£4.4m grant to give public access to Sir Peter Scott home

The former home of Sir Peter Scott at Slimbridge wetland centre in Gloucestershire. Picture: PA
The former home of Sir Peter Scott at Slimbridge wetland centre in Gloucestershire. Picture: PA
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The home of Sir Peter Scott – the so-called “patron saint of conservation” who was the godson of Peter Pan’s Scottish creator JM Barrie – is to open its doors to the public for the first time after being awarded a £4.4 million grant.

Sir Peter, son of tragic Antarctic explorer Captain Robert Falcon Scott who instructed his wife in a last letter to “make the boy interested in natural history”, and his home at Slimbridge, Gloucestershire, were central to the modern conservation movement.

The Wildfowl and Wetlands Trust (WWT), one of the wildlife organisations Sir Peter helped to found, has been ­given funding from the Heritage Lottery Fund (HLF) towards a £6 million programme to open the house to the public and develop the nature reserve site.

Sir Peter, who also helped found the World Wildlife Fund (WWF), built his family home at Slimbridge in the 1950s.

The conservationist, who died in 1989, picked the spot close to the Severn estuary having spotted a lesser white fronted goose nearby – the first time the bird had been recorded in the UK.

His home, with a huge window looking over a lake he created, became the site of the BBC’s first ever natural history programme, which he presented live in May 1953. Sir David Attenborough, one of the broadcasters inspired by Sir Peter, said: “Peter is and always will be the patron saint of conservation.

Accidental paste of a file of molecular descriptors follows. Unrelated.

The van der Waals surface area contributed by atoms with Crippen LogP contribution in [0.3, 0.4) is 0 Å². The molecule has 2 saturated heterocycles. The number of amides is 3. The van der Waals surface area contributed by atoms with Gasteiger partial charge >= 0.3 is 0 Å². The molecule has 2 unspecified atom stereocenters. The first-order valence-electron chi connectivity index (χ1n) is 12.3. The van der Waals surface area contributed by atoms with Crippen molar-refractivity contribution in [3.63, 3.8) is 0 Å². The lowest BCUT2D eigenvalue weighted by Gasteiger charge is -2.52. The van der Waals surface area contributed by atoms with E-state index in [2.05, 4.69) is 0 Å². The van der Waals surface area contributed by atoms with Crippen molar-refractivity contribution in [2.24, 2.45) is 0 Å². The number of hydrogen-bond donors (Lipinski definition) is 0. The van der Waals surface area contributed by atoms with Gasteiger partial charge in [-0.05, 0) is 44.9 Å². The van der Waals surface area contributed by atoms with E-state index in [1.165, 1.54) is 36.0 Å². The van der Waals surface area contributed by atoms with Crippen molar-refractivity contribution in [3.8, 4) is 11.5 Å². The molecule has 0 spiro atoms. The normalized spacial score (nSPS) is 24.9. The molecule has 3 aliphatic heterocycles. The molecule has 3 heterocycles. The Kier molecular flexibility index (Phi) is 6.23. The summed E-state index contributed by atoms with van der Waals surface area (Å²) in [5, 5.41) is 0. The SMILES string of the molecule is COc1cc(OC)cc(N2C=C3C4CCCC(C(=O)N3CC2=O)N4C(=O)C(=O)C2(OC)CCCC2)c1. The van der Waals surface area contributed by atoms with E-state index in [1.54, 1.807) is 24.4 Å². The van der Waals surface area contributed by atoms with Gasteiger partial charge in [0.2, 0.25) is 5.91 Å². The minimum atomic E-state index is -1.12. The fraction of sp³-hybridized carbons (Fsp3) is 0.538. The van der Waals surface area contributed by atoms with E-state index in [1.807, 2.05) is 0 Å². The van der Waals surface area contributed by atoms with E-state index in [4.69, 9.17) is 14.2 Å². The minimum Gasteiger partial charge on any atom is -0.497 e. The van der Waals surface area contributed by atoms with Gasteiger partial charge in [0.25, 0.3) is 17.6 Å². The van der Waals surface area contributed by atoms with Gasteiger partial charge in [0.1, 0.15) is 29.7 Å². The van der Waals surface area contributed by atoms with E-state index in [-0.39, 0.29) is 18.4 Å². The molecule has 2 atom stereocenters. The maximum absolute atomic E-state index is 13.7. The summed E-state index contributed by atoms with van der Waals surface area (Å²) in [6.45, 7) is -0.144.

“Long before words like ‘biodiversity’ were coined, Peter looked out from that huge window in his house at Slimbridge and realised our lives are so linked with our natural world that we have to learn to love it and look after it.

“I think it’s wonderful that absolutely anyone will be able to sit in that same window in future years and feel just as inspired.”

The HLF grant will help WWT open the house to the public, much of which is as it was when Sir Peter lived there, and display items such as his original binoculars and his sketches of the panda logo he designed for WWF and the swan logo for WWT.

The £6m programme - of which WWT will still have to raise £1.6m – will also be used to create more hides overlooking the reserve, build a theatre for education and turn the original cottage on the site into a multimedia centre.

Heritage Lottery Fund trustee Jim Dixon said: “I can’t think of a more fitting way to use National Lottery players’ money than by giving Slimbridge a renewed role to celebrate the work [Sir Peter] pioneered and loved.”